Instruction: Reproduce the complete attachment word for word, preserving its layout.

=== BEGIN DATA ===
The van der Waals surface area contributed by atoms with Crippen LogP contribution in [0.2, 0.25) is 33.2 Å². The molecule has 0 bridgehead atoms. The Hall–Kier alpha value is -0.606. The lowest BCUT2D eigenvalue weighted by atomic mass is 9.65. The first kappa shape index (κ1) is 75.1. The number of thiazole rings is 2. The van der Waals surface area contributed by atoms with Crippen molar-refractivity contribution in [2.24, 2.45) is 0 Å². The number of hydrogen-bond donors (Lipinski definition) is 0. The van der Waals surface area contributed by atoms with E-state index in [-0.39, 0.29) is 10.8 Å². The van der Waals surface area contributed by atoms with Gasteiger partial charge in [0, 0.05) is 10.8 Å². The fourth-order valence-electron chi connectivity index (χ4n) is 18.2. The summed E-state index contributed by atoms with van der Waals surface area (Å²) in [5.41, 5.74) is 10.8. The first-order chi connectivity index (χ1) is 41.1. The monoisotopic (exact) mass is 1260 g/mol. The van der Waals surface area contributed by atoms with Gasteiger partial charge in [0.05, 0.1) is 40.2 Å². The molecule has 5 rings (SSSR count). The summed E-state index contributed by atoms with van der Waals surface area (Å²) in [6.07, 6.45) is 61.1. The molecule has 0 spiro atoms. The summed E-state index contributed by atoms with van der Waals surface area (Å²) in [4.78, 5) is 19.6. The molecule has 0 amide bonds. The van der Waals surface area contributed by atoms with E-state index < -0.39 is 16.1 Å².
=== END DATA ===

The van der Waals surface area contributed by atoms with Crippen LogP contribution in [0.2, 0.25) is 33.2 Å². The molecule has 0 bridgehead atoms. The Hall–Kier alpha value is -0.606. The lowest BCUT2D eigenvalue weighted by atomic mass is 9.65. The first kappa shape index (κ1) is 75.1. The number of thiazole rings is 2. The van der Waals surface area contributed by atoms with Crippen molar-refractivity contribution in [2.24, 2.45) is 0 Å². The number of hydrogen-bond donors (Lipinski definition) is 0. The van der Waals surface area contributed by atoms with E-state index in [-0.39, 0.29) is 10.8 Å². The van der Waals surface area contributed by atoms with Gasteiger partial charge in [0, 0.05) is 10.8 Å². The fourth-order valence-electron chi connectivity index (χ4n) is 18.2. The summed E-state index contributed by atoms with van der Waals surface area (Å²) in [5.41, 5.74) is 10.8. The first-order chi connectivity index (χ1) is 41.1. The monoisotopic (exact) mass is 1260 g/mol. The van der Waals surface area contributed by atoms with Gasteiger partial charge in [0.05, 0.1) is 40.2 Å². The molecule has 5 rings (SSSR count). The summed E-state index contributed by atoms with van der Waals surface area (Å²) in [6.07, 6.45) is 61.1. The molecule has 0 spiro atoms. The summed E-state index contributed by atoms with van der Waals surface area (Å²) in [4.78, 5) is 19.6. The molecule has 0 amide bonds. The van der Waals surface area contributed by atoms with E-state index < -0.39 is 16.1 Å².